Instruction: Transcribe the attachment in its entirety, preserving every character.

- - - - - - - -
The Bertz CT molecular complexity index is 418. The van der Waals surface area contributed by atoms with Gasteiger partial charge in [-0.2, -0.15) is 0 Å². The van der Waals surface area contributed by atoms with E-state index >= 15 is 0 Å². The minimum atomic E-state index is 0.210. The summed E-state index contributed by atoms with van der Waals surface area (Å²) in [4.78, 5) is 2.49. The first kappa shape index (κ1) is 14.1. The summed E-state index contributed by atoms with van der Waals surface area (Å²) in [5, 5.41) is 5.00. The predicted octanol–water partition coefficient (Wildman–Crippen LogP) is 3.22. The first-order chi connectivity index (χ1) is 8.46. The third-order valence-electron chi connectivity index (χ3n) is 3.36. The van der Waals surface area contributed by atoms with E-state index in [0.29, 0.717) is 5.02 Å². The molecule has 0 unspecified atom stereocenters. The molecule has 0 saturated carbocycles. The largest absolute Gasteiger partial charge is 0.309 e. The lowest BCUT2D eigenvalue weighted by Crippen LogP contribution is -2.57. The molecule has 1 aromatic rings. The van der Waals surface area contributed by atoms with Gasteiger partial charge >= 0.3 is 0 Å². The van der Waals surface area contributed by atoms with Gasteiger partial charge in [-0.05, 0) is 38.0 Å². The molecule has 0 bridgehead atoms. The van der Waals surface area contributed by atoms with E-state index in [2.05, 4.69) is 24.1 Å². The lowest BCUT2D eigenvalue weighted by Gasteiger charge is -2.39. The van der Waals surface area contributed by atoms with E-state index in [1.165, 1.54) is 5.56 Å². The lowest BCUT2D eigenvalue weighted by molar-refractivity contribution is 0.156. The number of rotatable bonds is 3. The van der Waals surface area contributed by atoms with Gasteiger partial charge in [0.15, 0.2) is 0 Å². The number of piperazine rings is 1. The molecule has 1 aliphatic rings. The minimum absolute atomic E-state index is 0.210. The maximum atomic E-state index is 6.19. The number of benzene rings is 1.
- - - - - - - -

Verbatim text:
The Bertz CT molecular complexity index is 418. The van der Waals surface area contributed by atoms with Gasteiger partial charge in [-0.2, -0.15) is 0 Å². The van der Waals surface area contributed by atoms with E-state index >= 15 is 0 Å². The minimum atomic E-state index is 0.210. The summed E-state index contributed by atoms with van der Waals surface area (Å²) in [4.78, 5) is 2.49. The first kappa shape index (κ1) is 14.1. The summed E-state index contributed by atoms with van der Waals surface area (Å²) in [5, 5.41) is 5.00. The predicted octanol–water partition coefficient (Wildman–Crippen LogP) is 3.22. The first-order chi connectivity index (χ1) is 8.46. The third-order valence-electron chi connectivity index (χ3n) is 3.36. The van der Waals surface area contributed by atoms with E-state index in [0.29, 0.717) is 5.02 Å². The molecule has 0 unspecified atom stereocenters. The molecule has 0 saturated carbocycles. The largest absolute Gasteiger partial charge is 0.309 e. The lowest BCUT2D eigenvalue weighted by Crippen LogP contribution is -2.57. The molecule has 1 aromatic rings. The van der Waals surface area contributed by atoms with Gasteiger partial charge >= 0.3 is 0 Å². The van der Waals surface area contributed by atoms with Gasteiger partial charge in [-0.05, 0) is 38.0 Å². The molecule has 0 bridgehead atoms. The van der Waals surface area contributed by atoms with E-state index in [2.05, 4.69) is 24.1 Å². The lowest BCUT2D eigenvalue weighted by Gasteiger charge is -2.39. The van der Waals surface area contributed by atoms with E-state index in [1.165, 1.54) is 5.56 Å². The lowest BCUT2D eigenvalue weighted by molar-refractivity contribution is 0.156. The number of rotatable bonds is 3. The van der Waals surface area contributed by atoms with Gasteiger partial charge in [0.15, 0.2) is 0 Å². The number of piperazine rings is 1. The molecule has 1 aliphatic rings. The minimum absolute atomic E-state index is 0.210. The maximum atomic E-state index is 6.19. The number of benzene rings is 1.